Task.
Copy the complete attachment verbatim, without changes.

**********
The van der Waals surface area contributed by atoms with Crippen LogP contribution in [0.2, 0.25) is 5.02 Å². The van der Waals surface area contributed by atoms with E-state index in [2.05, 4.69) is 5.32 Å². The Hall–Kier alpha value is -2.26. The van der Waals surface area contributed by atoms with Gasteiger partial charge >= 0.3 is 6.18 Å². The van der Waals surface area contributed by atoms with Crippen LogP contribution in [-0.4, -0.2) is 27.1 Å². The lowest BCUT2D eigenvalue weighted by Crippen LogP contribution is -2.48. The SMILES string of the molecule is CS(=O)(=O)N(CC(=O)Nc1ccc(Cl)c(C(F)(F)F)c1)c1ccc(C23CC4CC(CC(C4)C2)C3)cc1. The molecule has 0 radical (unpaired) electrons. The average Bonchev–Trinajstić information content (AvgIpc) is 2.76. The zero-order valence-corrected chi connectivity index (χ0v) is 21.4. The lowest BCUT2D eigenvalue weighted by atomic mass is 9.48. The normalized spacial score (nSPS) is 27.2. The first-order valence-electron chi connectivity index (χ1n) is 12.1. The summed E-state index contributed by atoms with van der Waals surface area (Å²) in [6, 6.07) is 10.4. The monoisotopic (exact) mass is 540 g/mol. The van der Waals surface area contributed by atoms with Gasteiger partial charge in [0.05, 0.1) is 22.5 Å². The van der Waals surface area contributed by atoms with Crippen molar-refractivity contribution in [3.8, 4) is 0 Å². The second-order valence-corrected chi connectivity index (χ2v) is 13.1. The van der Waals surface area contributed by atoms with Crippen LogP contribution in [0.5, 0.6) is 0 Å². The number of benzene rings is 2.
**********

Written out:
The van der Waals surface area contributed by atoms with Crippen LogP contribution in [0.2, 0.25) is 5.02 Å². The van der Waals surface area contributed by atoms with E-state index in [2.05, 4.69) is 5.32 Å². The Hall–Kier alpha value is -2.26. The van der Waals surface area contributed by atoms with Gasteiger partial charge >= 0.3 is 6.18 Å². The van der Waals surface area contributed by atoms with Crippen LogP contribution in [-0.4, -0.2) is 27.1 Å². The lowest BCUT2D eigenvalue weighted by Crippen LogP contribution is -2.48. The SMILES string of the molecule is CS(=O)(=O)N(CC(=O)Nc1ccc(Cl)c(C(F)(F)F)c1)c1ccc(C23CC4CC(CC(C4)C2)C3)cc1. The molecule has 0 radical (unpaired) electrons. The average Bonchev–Trinajstić information content (AvgIpc) is 2.76. The zero-order valence-corrected chi connectivity index (χ0v) is 21.4. The lowest BCUT2D eigenvalue weighted by atomic mass is 9.48. The normalized spacial score (nSPS) is 27.2. The first-order valence-electron chi connectivity index (χ1n) is 12.1. The summed E-state index contributed by atoms with van der Waals surface area (Å²) in [6, 6.07) is 10.4. The monoisotopic (exact) mass is 540 g/mol. The van der Waals surface area contributed by atoms with Gasteiger partial charge in [0.05, 0.1) is 22.5 Å². The van der Waals surface area contributed by atoms with Crippen molar-refractivity contribution in [3.8, 4) is 0 Å². The second-order valence-corrected chi connectivity index (χ2v) is 13.1. The van der Waals surface area contributed by atoms with Crippen LogP contribution in [0.5, 0.6) is 0 Å². The number of benzene rings is 2.